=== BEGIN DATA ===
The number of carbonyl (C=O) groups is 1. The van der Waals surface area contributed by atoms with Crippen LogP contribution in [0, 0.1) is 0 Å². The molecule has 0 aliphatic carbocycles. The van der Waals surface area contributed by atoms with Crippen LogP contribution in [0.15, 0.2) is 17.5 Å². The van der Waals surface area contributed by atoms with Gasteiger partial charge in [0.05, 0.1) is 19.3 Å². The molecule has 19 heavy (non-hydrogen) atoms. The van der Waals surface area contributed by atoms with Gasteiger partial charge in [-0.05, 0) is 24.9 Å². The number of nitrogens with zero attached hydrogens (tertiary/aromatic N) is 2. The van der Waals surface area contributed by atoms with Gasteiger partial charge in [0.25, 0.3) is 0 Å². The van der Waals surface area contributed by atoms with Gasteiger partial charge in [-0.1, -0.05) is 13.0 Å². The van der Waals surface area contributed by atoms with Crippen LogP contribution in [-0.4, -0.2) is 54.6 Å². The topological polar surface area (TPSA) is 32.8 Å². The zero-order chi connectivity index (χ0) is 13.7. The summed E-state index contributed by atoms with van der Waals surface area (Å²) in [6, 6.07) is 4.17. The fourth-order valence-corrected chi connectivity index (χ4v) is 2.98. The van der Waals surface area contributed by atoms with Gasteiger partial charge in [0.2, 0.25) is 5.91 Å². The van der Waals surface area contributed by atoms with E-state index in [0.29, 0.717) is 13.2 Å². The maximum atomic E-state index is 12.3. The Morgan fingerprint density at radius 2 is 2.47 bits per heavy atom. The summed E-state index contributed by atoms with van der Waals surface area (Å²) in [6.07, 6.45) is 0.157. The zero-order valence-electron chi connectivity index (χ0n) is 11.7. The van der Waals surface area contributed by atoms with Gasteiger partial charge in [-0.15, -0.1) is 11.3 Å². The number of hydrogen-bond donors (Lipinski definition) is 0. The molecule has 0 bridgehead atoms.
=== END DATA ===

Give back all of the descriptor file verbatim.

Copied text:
The number of carbonyl (C=O) groups is 1. The van der Waals surface area contributed by atoms with Crippen LogP contribution in [0, 0.1) is 0 Å². The molecule has 0 aliphatic carbocycles. The van der Waals surface area contributed by atoms with Crippen LogP contribution in [0.15, 0.2) is 17.5 Å². The van der Waals surface area contributed by atoms with Gasteiger partial charge in [0.05, 0.1) is 19.3 Å². The molecule has 19 heavy (non-hydrogen) atoms. The van der Waals surface area contributed by atoms with Gasteiger partial charge in [-0.05, 0) is 24.9 Å². The number of nitrogens with zero attached hydrogens (tertiary/aromatic N) is 2. The van der Waals surface area contributed by atoms with Gasteiger partial charge in [0.25, 0.3) is 0 Å². The van der Waals surface area contributed by atoms with Gasteiger partial charge in [-0.1, -0.05) is 13.0 Å². The van der Waals surface area contributed by atoms with Crippen LogP contribution in [-0.4, -0.2) is 54.6 Å². The topological polar surface area (TPSA) is 32.8 Å². The zero-order chi connectivity index (χ0) is 13.7. The summed E-state index contributed by atoms with van der Waals surface area (Å²) in [6, 6.07) is 4.17. The fourth-order valence-corrected chi connectivity index (χ4v) is 2.98. The van der Waals surface area contributed by atoms with Gasteiger partial charge in [0.2, 0.25) is 5.91 Å². The van der Waals surface area contributed by atoms with E-state index in [0.29, 0.717) is 13.2 Å². The maximum atomic E-state index is 12.3. The Morgan fingerprint density at radius 2 is 2.47 bits per heavy atom. The summed E-state index contributed by atoms with van der Waals surface area (Å²) in [6.07, 6.45) is 0.157. The zero-order valence-electron chi connectivity index (χ0n) is 11.7. The van der Waals surface area contributed by atoms with Gasteiger partial charge in [-0.15, -0.1) is 11.3 Å². The number of hydrogen-bond donors (Lipinski definition) is 0. The molecule has 0 bridgehead atoms.